If you are an employee in New York and you injure yourself on the job or contract a job-related illness, there is a good chance your employer is responsible to pay for your expenses through its workers’ compensation insurance. There are some exceptions to carrying these benefits, but most employers must provide them for all employees.
According to the New York State Workers’ Compensation Board, the state requires almost all businesses to have workers’ compensation. This includes for-profit and non-profit companies as well as state employers. There are a few exceptions and they include sole proprietorships and partnerships that do not have any employees or volunteers. Keep in mind that independent contractors are not employees, so if you are a contract worker you are not eligible to collect benefits for on-the-job injuries.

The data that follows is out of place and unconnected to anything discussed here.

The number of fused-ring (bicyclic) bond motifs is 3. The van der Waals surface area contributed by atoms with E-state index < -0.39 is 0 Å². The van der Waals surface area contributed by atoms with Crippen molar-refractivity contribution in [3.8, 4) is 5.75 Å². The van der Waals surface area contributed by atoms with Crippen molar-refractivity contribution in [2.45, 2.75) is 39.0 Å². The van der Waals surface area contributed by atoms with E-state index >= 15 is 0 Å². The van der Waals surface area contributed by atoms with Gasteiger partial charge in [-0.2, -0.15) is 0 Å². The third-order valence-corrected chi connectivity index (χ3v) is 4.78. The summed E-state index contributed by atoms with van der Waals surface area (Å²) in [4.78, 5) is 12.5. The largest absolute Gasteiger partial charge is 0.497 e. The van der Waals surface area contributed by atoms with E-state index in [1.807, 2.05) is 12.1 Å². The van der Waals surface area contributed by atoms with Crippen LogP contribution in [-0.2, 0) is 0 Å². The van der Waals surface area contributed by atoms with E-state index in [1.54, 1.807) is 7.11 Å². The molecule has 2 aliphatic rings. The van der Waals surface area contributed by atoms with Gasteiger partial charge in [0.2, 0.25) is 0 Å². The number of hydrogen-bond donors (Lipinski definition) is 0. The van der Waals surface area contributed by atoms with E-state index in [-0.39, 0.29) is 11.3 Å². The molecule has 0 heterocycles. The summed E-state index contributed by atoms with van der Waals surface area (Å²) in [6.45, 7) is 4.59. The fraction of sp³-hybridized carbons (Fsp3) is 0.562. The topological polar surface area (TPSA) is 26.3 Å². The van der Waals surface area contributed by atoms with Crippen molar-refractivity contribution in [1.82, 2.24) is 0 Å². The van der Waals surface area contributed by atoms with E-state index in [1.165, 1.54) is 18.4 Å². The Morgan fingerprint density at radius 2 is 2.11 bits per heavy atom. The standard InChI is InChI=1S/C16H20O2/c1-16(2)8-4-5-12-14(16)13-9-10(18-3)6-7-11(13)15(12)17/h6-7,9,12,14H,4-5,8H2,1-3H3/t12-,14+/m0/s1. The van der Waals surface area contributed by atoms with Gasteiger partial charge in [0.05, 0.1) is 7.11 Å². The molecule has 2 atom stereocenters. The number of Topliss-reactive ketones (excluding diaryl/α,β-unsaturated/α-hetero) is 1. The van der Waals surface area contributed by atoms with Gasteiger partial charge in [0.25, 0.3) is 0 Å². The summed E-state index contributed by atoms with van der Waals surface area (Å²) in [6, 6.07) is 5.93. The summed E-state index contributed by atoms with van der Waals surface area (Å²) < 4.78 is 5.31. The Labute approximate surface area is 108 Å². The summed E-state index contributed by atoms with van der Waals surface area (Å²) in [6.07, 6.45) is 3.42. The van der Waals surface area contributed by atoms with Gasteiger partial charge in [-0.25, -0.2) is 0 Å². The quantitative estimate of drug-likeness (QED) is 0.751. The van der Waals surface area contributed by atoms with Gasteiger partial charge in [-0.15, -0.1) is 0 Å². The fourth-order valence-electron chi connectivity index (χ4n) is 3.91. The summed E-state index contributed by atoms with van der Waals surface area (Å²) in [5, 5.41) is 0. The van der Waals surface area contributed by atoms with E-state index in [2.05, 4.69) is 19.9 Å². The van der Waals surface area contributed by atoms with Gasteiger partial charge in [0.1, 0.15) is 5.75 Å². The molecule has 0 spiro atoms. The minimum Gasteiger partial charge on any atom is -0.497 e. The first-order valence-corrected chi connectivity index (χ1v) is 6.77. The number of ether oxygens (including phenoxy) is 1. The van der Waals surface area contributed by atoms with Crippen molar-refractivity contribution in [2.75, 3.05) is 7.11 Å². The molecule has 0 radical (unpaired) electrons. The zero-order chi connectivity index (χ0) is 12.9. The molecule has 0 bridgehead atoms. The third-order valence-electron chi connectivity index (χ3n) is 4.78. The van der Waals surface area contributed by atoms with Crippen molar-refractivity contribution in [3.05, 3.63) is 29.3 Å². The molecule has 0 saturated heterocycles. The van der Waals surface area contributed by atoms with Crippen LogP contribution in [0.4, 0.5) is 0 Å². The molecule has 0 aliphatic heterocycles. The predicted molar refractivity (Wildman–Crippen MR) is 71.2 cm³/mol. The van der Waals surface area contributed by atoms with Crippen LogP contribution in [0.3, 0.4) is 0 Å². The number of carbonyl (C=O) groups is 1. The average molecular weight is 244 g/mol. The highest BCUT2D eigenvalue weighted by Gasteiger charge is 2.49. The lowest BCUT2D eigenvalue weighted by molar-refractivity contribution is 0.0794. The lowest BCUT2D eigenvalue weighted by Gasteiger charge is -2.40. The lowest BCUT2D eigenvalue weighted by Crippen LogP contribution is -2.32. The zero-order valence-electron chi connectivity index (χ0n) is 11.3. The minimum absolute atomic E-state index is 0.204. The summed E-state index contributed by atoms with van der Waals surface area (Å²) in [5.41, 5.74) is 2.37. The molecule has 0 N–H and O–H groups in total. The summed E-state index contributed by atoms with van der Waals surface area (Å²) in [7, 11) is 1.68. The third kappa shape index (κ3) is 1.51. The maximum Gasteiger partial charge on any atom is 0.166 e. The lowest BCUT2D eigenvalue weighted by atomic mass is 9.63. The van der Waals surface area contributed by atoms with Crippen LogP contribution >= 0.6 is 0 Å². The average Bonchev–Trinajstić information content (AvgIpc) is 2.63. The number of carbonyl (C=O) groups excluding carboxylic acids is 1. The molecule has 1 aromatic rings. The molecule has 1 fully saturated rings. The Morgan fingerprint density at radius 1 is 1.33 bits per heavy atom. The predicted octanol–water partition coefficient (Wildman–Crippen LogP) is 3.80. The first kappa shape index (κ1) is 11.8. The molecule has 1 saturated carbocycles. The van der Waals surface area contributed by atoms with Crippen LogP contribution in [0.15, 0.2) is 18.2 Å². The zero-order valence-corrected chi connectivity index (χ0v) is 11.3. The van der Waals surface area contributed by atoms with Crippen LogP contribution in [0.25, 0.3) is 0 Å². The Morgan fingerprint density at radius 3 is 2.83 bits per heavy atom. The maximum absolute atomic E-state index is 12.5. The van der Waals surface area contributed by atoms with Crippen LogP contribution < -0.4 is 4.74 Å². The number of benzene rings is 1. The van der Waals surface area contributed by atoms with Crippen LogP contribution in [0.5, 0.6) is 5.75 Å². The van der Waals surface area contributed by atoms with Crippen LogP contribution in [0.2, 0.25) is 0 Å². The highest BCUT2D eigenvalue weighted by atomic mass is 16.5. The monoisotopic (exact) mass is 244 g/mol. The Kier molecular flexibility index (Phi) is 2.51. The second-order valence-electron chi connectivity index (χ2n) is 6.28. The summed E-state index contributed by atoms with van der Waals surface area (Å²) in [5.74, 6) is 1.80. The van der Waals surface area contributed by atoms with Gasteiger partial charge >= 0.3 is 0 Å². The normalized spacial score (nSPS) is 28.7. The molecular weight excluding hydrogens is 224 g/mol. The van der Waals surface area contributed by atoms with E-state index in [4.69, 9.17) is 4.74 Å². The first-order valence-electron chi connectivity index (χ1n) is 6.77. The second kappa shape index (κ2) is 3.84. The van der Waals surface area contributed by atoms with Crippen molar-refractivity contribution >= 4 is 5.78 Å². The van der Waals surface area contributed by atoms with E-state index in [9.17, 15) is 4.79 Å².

If your employer has workers’ compensation, what does it cover? The Chron discusses the types of benefits a hurt worker may receive. These include:
- Expenses related to doctor, hospital and therapy visits for treatment
- Weekly payments to replace loss of income
- Death benefits for survivors
- Vocational rehabilitation including training for a different position if necessary
- Lump-sum payment for permanent disability cases
The injury does not have to occur only during the course of a typical work day. Benefit eligibility happens even if it is during a work-sponsored event like a holiday party or on a business trip. An injured employee is ineligible for benefits, however, if the worker commits a crime, is under the influence of drugs or alcohol or if the injury is self-inflicted.